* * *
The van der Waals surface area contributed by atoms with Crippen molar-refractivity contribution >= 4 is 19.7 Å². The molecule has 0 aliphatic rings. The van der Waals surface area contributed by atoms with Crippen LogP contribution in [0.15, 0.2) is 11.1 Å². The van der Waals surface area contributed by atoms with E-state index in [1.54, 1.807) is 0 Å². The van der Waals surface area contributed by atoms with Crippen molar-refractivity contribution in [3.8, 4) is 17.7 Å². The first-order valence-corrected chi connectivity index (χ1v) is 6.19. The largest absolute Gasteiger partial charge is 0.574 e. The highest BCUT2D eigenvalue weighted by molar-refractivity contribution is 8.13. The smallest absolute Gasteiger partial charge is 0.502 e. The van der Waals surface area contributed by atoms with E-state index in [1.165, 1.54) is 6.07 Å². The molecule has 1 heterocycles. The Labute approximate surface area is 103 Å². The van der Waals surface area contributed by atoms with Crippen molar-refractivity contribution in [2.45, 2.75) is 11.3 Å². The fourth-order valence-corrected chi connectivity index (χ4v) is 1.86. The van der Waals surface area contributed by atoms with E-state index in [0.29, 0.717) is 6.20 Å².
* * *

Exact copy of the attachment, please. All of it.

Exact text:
The van der Waals surface area contributed by atoms with Crippen molar-refractivity contribution >= 4 is 19.7 Å². The molecule has 0 aliphatic rings. The van der Waals surface area contributed by atoms with Crippen LogP contribution in [0.15, 0.2) is 11.1 Å². The van der Waals surface area contributed by atoms with E-state index in [1.54, 1.807) is 0 Å². The van der Waals surface area contributed by atoms with Crippen molar-refractivity contribution in [3.8, 4) is 17.7 Å². The first-order valence-corrected chi connectivity index (χ1v) is 6.19. The largest absolute Gasteiger partial charge is 0.574 e. The highest BCUT2D eigenvalue weighted by molar-refractivity contribution is 8.13. The smallest absolute Gasteiger partial charge is 0.502 e. The van der Waals surface area contributed by atoms with E-state index in [1.165, 1.54) is 6.07 Å². The molecule has 1 heterocycles. The Labute approximate surface area is 103 Å². The van der Waals surface area contributed by atoms with Crippen molar-refractivity contribution in [2.45, 2.75) is 11.3 Å². The fourth-order valence-corrected chi connectivity index (χ4v) is 1.86. The van der Waals surface area contributed by atoms with E-state index in [0.29, 0.717) is 6.20 Å².